Wednesday, September 15, 2010

Best PIzza Dough Discovered

Yesterday was a sad day for me, as my library copy of The Art of Simple Food: Notes, Lessons, and Recipes from a Delicious Revolution was due. I've been continuously renewing this all summer, and now I'm out of renewals! I've loved many recipes in here: Potato and Leek Soup, Bolognese Sauce, Beef Stew, Pesto, Cornbread. And I'm eager to try more. I think I have to physically leave the book at the library, make sure no one has been desperately waiting for it, and then head back to check it out again. The one thing we've made constantly from this book was the pizza dough. I flavored it up by using white-whole wheat flour, and it's just delicious. And somehow not as puffy as our first experience. I've shared photos of past pizzas with this dough. And now my freezer is stocked :) Below is my very subtle variation on the original, with all of the quantities doubled because, seriously, if you're going to this much trouble in the first place, why not double the payoffs?

Pizza Dough
Adapted from The Art of Simple Food: Notes, Lessons, and Recipes from a Delicious Revolution
{Edited on 10/12/2010; oops! I don't use white-whole wheat flour exclusively, unless I'm interested in a shaggy dough that never comes together and stubbornly refuses to rise!)

  • 4 teaspoons dry yeast
  • 1 cup lukewarm water

Stir the above together in a measuring cup.

  • 1/2 cup unbleached white or white whole-wheat flour
  • 1/2 cup rye flour

Add the above to the measuring cup and mix well. Allow the mixture to sit until quite bubbly, about 30 minutes.

  • 6 1/2 cups unbleached white OR 3 1/2 cups white and 3 1/2 cups whole-wheat flour
  • 2 teaspoons salt

Combine the above in a separate bowl or dough storage container. Add the yeast mixture and the following:

  • 1 1/2 cups cold water
  • 1/2 cup olive oil

Mix thoroughly by hand. Turn the dough out onto a lightly floured surface, and knead until soft and elastic, about 5 minutes. If the dough is too wet and sticky, add more flour, but only enough to form a soft, slightly sticky dough. Put the dough in a large bowl or back in the dough container, cover with a clean towel or partially open lid, and let rise in a warm place until doubled in size, about 2 hours. (Notes from Alice Waters: For an even better-tasting and more supple dough, let the dough rise slowly overnight in the refrigerator. Remove from the refrigerator 2 hours before shaping.)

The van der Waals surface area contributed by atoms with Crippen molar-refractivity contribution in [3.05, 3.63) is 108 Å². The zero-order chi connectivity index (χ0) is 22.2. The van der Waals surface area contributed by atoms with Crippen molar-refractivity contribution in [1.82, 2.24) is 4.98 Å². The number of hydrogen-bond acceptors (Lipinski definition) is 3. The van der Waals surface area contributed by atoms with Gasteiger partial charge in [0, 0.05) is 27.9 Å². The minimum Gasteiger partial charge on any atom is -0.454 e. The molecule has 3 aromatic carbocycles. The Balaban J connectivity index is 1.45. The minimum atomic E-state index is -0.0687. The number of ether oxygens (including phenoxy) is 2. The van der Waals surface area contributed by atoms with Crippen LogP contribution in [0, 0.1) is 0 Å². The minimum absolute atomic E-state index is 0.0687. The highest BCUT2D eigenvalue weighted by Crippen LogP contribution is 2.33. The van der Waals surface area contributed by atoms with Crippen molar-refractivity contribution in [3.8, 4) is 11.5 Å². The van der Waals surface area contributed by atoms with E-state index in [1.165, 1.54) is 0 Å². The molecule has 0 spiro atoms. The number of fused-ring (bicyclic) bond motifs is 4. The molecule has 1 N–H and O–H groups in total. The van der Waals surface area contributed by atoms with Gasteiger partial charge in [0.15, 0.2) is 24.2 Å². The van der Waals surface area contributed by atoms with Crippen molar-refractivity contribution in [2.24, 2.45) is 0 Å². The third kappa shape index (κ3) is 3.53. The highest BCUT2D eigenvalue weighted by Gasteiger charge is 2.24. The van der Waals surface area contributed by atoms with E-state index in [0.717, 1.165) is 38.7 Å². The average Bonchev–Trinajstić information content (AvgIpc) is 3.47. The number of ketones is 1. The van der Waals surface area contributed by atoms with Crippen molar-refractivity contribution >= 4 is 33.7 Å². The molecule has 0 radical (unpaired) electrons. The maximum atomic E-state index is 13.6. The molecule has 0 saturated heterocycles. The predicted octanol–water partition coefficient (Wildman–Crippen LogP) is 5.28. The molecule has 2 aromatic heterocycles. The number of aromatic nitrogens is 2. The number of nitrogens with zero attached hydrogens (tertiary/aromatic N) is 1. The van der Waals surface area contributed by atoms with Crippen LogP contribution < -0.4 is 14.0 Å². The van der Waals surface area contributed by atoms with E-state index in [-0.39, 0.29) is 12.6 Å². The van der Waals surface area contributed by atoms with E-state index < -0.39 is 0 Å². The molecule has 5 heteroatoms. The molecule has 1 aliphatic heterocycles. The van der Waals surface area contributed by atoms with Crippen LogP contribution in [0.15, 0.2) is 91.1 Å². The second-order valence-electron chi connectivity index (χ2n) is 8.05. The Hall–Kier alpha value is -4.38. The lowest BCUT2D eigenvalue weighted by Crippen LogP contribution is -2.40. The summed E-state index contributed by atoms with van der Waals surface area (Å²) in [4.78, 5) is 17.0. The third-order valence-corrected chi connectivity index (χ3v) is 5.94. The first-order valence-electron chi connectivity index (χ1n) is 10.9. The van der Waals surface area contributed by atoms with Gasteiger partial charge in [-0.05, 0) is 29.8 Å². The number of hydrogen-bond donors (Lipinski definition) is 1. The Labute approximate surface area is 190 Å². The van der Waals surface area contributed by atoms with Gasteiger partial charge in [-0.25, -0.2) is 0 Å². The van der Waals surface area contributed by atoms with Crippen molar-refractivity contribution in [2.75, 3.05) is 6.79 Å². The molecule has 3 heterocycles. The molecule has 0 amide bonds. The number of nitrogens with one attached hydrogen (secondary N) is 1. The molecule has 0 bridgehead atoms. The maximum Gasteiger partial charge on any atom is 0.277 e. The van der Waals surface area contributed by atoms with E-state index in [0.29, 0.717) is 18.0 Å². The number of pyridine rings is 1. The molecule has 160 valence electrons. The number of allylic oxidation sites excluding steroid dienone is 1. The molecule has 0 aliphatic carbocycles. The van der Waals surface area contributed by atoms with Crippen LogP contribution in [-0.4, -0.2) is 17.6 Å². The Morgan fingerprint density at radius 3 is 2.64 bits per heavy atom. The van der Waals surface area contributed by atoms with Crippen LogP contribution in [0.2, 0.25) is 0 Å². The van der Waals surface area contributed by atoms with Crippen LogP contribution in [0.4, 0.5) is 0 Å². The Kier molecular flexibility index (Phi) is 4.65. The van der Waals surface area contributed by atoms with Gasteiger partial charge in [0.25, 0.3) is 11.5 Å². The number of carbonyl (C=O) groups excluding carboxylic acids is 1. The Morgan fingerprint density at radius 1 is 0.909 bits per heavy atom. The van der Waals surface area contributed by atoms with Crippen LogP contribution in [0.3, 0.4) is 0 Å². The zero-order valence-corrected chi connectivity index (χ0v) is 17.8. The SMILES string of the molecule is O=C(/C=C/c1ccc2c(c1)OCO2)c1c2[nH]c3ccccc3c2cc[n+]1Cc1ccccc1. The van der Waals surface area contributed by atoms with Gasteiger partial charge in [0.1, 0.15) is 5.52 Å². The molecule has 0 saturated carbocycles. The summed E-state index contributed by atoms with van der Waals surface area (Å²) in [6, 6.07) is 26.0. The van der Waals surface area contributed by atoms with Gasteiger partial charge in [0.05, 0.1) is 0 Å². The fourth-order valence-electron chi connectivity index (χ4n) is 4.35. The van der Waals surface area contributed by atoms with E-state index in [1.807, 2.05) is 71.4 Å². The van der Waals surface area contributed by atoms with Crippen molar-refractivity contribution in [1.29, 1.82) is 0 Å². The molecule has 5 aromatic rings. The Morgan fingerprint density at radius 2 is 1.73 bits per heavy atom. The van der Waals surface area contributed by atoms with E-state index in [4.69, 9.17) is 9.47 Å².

Divide the dough into two, then divide each half into two, forming four nice smooth balls. Allow the dough balls to rest at room temperature, wrapped loosely in plastic, for an hour or so. Then do either:

1. Freeze dough: Roll the plastic tightly around the disks, and freeze for up to 2 months in a tightly sealed freezer bag. Defrost overnight, then let dough rest at room temperature at least one hour before proceeding as below.

2. Bake dough: Flatten each ball into a disk about 5 or 6 inches in diameter, flour lightly, cover, and let rest for another 15 minutes. Place a baking stone on the lowest rack in the oven (I can't do this since mine cracked! so I put a baking sheet on the center oven rack), and preheat to 500 degrees. Gently stretch each disk into a round roughly 10 inches in diameter, and place on a floured peel or inverted baking sheet. Brush the dough with olive oil, and top with your ingredients, leaving a 1/2-inch border uncovered. Slide the pizza onto the stone or tray, and bake until the crust is browned, about 10-15 minutes.

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